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Anantara’s Michel Koopman explains the group’s Abu Dhabi operations
By Ed Attwood
Tue 20 Nov 2012 12:00 PM

I meet Michel Koopman in the Eastern Mangroves Hotel in Abu Dhabi. It has been open only a few months but is already making a name as a great business hotel, proving popular with locals and visiting businessmen. Anantara is a hotel operator – the hotels in the UAE are owned by Abu Dhabi’s Tourism Development & Investment Company (TDIC).

We talk about how hotels make profit. I ask about room occupancy. Koopman explains that occupancy is not how a hotel measures profit. “It’s more scientific than that – we have a figure in mind,” he says. “After all, I can sell thirty rooms cheaply or ten rooms for a lot of money. It’s an overall profit although the rooms are a central part of it.”

“We currently sell around 40 rooms a day,” he continues. “Departmental profit is 80 percent on a room. That’s the profit. Food and beverages are 35-45 percent. Then you have the spa where you can make another 45 percent profit. Our costs are fixed. We have administrative and general costs (A&G). Then we have property maintenance and engineering. And of course we have big energy costs even here. But some hotels are built to be energy efficient and those are cheaper to run.”

Koopman is firm about his most important business asset - the staff.

“This is not just something we say, because if our staff are happy, they will look after the guests better. All our staff have a development plan. PDR performance, development, review plan supervisory skills training.”

In addition, the hotel is also proud of its staff retention. Since opening in June 2012, it has only lost twelve employees in what is an industry with a notoriously high churn rate. There is a common belief that hotel staff are paid badly but Koopman says that’s not true.

“Hotel staff are pretty well paid now. We give our staff great perks. They have great accommodation. Never more than four in an apartment. Each apartment is more than 100 square metres with all facilities. People need to be happy.”

He feels that there is an engagement factor with the staff - a factor which helps the hotel’s stated aim to blend in with local culture.

“If the boss is a Westerner, then number two has to be local and vice versa,” Koopman says. “We want to be the preferred hotel for local residents.”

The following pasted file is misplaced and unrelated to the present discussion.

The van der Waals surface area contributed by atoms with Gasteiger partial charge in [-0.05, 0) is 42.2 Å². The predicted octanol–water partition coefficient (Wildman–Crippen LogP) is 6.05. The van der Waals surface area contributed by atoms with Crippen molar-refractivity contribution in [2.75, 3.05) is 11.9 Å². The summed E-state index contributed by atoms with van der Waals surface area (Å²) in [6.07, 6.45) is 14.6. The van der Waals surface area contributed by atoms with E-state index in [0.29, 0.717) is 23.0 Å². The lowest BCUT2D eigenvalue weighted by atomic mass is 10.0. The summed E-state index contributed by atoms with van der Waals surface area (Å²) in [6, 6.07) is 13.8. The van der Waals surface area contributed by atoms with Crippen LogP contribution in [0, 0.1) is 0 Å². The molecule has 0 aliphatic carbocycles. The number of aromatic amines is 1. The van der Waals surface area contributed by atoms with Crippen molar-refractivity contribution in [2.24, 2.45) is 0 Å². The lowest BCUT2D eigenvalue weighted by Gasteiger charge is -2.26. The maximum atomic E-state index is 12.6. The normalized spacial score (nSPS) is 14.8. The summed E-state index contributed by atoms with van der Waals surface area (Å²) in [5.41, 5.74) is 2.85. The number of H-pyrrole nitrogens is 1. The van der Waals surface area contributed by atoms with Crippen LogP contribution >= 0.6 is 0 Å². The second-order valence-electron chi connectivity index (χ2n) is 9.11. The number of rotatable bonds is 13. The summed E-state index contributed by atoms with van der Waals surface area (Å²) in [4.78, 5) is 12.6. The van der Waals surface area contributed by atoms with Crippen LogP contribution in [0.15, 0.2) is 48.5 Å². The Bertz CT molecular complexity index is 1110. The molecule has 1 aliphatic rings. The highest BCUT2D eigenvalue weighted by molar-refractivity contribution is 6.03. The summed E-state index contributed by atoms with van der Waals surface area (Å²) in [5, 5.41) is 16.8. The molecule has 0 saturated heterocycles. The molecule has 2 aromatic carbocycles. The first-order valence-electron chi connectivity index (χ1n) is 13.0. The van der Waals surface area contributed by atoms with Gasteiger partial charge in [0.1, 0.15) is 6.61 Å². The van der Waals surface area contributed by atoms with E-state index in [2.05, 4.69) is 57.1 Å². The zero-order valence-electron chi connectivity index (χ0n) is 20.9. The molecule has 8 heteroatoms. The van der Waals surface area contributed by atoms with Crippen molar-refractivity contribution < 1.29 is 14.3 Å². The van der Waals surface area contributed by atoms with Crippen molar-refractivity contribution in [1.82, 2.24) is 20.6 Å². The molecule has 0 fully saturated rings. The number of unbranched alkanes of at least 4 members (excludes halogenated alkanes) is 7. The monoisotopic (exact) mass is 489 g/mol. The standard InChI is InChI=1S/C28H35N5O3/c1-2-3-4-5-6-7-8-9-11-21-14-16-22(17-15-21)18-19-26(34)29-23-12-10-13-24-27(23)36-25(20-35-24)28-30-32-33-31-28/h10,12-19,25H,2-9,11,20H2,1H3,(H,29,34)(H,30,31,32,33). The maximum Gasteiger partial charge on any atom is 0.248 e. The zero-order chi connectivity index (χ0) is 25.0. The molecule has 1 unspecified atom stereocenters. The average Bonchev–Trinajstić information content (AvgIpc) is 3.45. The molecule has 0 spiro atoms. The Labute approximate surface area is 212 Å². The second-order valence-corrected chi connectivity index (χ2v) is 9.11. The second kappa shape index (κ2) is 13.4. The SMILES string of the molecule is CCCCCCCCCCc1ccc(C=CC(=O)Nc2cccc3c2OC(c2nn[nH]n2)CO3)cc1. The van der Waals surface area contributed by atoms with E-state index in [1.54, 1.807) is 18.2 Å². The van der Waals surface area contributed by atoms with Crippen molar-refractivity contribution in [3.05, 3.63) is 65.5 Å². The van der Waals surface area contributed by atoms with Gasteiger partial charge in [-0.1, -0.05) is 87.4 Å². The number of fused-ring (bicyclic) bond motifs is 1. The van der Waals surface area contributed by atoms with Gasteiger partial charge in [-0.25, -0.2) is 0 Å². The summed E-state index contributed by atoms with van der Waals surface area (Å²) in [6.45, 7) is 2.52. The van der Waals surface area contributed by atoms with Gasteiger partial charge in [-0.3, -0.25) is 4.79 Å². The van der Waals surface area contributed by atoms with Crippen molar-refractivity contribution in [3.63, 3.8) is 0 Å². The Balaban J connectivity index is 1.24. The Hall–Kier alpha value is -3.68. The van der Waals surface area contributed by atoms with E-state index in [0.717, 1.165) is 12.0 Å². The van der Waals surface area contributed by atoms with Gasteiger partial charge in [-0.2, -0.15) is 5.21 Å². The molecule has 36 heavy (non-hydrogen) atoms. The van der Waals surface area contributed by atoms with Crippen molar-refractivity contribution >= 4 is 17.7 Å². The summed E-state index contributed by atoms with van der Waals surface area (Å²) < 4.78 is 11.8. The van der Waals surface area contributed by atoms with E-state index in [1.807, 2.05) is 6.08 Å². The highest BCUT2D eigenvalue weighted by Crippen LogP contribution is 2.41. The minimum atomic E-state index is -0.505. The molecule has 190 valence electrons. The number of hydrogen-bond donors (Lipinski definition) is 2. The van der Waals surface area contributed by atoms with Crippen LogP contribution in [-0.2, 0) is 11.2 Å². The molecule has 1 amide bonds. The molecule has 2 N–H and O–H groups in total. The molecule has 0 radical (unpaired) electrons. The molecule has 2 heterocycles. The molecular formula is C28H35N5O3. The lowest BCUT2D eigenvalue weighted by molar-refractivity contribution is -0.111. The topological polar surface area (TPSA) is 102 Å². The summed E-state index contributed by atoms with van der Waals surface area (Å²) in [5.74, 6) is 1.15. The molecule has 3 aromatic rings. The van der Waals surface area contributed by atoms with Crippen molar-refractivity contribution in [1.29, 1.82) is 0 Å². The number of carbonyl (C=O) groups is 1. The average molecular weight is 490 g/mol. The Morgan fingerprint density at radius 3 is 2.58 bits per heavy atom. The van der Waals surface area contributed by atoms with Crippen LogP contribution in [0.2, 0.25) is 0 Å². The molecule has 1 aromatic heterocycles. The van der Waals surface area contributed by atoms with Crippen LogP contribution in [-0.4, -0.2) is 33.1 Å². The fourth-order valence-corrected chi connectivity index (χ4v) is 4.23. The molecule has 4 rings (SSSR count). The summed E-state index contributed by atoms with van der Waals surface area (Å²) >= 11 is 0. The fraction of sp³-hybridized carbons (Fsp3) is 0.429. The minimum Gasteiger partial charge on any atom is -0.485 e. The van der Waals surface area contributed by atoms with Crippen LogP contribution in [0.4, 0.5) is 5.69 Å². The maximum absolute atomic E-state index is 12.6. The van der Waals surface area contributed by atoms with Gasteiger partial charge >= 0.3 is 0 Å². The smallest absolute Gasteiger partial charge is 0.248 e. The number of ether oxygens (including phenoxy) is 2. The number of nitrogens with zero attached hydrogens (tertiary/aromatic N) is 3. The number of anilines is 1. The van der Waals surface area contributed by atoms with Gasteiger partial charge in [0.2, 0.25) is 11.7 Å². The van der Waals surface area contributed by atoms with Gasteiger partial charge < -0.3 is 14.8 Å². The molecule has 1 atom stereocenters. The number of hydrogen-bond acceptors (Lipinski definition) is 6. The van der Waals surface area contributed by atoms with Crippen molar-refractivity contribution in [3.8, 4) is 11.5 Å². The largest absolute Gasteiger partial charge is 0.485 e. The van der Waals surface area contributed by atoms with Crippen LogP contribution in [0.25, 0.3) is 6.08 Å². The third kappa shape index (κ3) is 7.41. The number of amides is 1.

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One thing Anantara does well is manage properties, which is clearly why it has been given responsibility for two other key locations in Abu Dhabi - Qasr Al Sarab, in the Empty Quarter near Liwa, and the property on Sir Bani Yas island.

“We’re not going to manage like other hotels because hotels are inefficient. We wrap your towels so it looks like a gutrah. We try to engage with people when they stay here. We have rose water and every guest gets to wash their hands in rose water. This is us. This is what we do.”

But, as Koopman points out, the object of all this is to pay for the hotel itself. One factor that many hotels in the UAE capital are finding it tough to cope with is the huge number of new properties that have come online in the last twelve months or so.

“Every TDIC hotel is very special to somebody so they, TDIC, are conservative,” the executive says. “They have a very long-term view of the situation. They own the land so they don’t have the bank breathing down their necks. Our hotels are in challenging locations but we make them work. People come to our hotels because they want to.”

“We don’t put any money in,” Koopman adds. “We get a management fee. It’s based on income and profit. So the operation of a hotel is our business. Hotels can fail. They do in China.

“We put a flag where we can manage our brand. We don’t want a hotel where we can’t manage it and nurture. We have a development team. They will go and look at a site if an owner has called us in. Our development plan is five years out. Owners say – I’ve got a piece of dirt and I want to put a hotel on it.”

Koopman clearly loves his job, and it’s obvious that Anantara’s newest project in the UAE has started off on the right foot.

 “It’s not rocket science, it’s about sleeping, eating and a bit of entertainment,” he smiles. “We’re just scratching the surface of hotels, Brazil, Russia, India China. We have 38 different nationalities in this hotel and I really believe that our future is to serve the adventure-seeking traveller.”

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